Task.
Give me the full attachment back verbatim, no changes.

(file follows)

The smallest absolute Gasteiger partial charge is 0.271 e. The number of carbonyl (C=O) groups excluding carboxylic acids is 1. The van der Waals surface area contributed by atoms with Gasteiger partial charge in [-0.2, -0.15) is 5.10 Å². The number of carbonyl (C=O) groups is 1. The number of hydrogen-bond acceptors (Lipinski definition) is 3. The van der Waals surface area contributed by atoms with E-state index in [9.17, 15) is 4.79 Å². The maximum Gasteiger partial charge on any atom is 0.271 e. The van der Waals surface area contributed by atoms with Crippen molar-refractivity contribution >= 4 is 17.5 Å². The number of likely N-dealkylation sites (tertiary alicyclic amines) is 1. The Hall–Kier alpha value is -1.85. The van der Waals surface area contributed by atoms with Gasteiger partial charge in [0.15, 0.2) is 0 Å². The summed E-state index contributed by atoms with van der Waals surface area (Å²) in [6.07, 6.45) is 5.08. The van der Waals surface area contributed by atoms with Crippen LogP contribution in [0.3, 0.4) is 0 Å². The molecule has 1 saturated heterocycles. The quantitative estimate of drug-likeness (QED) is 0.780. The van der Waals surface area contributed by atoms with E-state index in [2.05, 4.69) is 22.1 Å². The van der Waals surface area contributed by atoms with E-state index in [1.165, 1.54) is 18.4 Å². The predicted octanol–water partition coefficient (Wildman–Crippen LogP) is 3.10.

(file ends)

The smallest absolute Gasteiger partial charge is 0.271 e. The number of carbonyl (C=O) groups excluding carboxylic acids is 1. The van der Waals surface area contributed by atoms with Gasteiger partial charge in [-0.2, -0.15) is 5.10 Å². The number of carbonyl (C=O) groups is 1. The number of hydrogen-bond acceptors (Lipinski definition) is 3. The van der Waals surface area contributed by atoms with E-state index in [9.17, 15) is 4.79 Å². The maximum Gasteiger partial charge on any atom is 0.271 e. The van der Waals surface area contributed by atoms with Crippen molar-refractivity contribution >= 4 is 17.5 Å². The number of likely N-dealkylation sites (tertiary alicyclic amines) is 1. The Hall–Kier alpha value is -1.85. The van der Waals surface area contributed by atoms with Gasteiger partial charge in [0.15, 0.2) is 0 Å². The summed E-state index contributed by atoms with van der Waals surface area (Å²) in [6.07, 6.45) is 5.08. The van der Waals surface area contributed by atoms with Crippen LogP contribution in [0.3, 0.4) is 0 Å². The molecule has 1 saturated heterocycles. The quantitative estimate of drug-likeness (QED) is 0.780. The van der Waals surface area contributed by atoms with E-state index in [2.05, 4.69) is 22.1 Å². The van der Waals surface area contributed by atoms with E-state index in [1.165, 1.54) is 18.4 Å². The predicted octanol–water partition coefficient (Wildman–Crippen LogP) is 3.10.